(*This is probably the biggest question i had regarding Bukki’s omniscience because there’s no way he knew about Reina’s hallucination down to her last words, or that Sakura was there with her? Sakura only told him about it after he chose her to be the first answerer yet he had told Aizawa (his accomplice, the guy who records everything) that Sakura was one of his reasons for planning the barricade.)

Weak acting is probably the show’s biggest catch. Again, Suda is impressive in portraying the many personas of Hiiragi-sensei and most of the cast are actually decent, but the performances of the more prominent characters are subpar. Which was frustrating because i wanted to feel for them and their limited emoting wasn’t doing it for me. Thankfully, the screentime of the students (30 of them including Reina) is pretty comparable that this issue didn’t really stick out unless the said character was in the spotlight or acting opposite Suda.

To be fair, however, they undergo tremendous character developments and we can see how far they’ve come from the mean, rude, apathetic, and ignorant students they were at the outset in this scene:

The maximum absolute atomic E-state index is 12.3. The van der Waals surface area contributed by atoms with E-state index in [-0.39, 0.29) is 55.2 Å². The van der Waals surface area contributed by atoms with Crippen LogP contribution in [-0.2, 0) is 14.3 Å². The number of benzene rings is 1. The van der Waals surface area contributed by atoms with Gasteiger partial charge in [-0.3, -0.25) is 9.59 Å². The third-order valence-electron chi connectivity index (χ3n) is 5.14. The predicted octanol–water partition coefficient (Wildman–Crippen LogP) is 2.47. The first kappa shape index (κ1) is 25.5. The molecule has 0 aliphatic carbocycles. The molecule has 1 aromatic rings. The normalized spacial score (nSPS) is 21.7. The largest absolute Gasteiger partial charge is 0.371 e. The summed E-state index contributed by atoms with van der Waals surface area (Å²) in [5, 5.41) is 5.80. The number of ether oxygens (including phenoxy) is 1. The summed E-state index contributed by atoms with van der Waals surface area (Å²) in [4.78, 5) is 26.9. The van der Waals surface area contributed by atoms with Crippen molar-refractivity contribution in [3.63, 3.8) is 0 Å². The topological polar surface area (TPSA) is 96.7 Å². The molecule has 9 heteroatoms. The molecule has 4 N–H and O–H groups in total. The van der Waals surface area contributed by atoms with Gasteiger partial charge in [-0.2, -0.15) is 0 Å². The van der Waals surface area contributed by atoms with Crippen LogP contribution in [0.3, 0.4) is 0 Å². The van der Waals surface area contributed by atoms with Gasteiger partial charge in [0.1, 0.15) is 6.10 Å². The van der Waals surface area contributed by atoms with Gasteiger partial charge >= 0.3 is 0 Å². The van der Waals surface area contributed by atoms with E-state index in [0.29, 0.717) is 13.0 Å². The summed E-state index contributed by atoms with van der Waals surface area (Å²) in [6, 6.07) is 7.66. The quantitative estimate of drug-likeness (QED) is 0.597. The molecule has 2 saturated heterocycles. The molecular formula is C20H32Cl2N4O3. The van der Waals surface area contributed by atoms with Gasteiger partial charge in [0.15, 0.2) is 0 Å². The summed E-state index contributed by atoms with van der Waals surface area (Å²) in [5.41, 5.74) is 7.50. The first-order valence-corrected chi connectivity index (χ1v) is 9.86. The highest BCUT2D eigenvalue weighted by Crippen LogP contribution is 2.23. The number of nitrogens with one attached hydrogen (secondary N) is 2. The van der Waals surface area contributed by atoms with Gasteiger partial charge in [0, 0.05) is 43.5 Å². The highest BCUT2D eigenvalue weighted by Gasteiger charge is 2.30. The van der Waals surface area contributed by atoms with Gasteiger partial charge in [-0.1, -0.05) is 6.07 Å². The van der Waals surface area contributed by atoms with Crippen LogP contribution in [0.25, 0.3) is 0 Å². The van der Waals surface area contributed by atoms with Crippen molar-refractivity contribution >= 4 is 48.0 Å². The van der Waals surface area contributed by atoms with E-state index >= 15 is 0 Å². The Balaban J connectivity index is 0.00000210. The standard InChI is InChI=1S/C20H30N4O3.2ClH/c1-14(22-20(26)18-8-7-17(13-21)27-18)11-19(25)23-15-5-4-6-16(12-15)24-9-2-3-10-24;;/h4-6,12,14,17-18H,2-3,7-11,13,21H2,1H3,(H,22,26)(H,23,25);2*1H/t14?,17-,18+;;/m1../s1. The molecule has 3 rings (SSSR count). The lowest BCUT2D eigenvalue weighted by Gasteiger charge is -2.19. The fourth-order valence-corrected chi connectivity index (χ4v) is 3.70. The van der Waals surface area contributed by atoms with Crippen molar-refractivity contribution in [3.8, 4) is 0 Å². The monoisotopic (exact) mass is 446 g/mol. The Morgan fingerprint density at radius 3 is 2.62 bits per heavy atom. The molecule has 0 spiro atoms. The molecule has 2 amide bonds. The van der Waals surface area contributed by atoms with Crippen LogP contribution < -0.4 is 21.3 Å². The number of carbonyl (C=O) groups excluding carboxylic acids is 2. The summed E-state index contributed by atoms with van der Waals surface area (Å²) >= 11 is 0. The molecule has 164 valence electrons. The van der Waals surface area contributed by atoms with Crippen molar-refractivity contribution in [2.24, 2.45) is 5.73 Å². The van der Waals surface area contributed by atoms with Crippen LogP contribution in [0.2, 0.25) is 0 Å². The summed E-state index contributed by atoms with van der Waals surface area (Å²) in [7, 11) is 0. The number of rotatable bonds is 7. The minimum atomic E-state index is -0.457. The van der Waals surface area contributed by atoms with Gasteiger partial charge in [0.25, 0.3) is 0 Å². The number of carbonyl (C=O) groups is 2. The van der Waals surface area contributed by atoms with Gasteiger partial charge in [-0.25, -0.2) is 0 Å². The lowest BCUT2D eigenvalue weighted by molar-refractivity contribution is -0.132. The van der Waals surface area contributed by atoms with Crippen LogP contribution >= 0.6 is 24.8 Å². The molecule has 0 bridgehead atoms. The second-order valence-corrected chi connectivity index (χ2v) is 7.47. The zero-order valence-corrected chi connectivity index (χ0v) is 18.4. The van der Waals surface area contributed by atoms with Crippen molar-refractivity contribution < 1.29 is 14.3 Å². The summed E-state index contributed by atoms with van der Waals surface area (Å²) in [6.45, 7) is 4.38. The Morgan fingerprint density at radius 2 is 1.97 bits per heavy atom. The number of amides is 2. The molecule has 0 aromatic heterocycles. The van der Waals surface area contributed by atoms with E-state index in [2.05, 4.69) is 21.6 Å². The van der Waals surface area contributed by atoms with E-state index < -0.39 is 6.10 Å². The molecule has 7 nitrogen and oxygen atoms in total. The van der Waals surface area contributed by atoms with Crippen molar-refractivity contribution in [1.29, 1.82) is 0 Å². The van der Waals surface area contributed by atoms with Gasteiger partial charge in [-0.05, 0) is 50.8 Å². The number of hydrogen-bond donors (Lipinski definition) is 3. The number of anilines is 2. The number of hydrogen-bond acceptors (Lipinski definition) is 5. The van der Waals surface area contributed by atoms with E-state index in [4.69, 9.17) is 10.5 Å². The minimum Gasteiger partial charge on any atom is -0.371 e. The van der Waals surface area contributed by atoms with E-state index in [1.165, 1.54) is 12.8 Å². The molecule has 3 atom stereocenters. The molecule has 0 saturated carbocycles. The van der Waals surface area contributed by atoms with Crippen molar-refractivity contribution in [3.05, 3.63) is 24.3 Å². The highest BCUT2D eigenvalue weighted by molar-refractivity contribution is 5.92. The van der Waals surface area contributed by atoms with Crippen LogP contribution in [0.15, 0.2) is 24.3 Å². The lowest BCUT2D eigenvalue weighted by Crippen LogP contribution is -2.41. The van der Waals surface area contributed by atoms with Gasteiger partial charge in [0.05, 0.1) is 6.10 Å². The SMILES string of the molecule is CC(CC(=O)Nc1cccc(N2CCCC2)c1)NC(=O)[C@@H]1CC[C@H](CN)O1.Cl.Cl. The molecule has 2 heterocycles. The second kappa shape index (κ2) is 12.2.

I teared up even at my third rewatch.

That scene could very well be the thing i’ll remember from this drama down the road. And maybe the lessons too, which matched my sentiments on so many levels.

A sensei facing his students head-on and giving them point-blank lectures without sugarcoating things reminds me of Saki ni Umareta Dake no Boku. Difference is in SakiBoku, they share practical advices/heads-up about school life and real life, those you wished you had known before entering college/uni, things you wished your teachers had told/taught/prepared you in school; here, it’s about basic human decencies and becoming a better, wiser, and more responsible person/adult.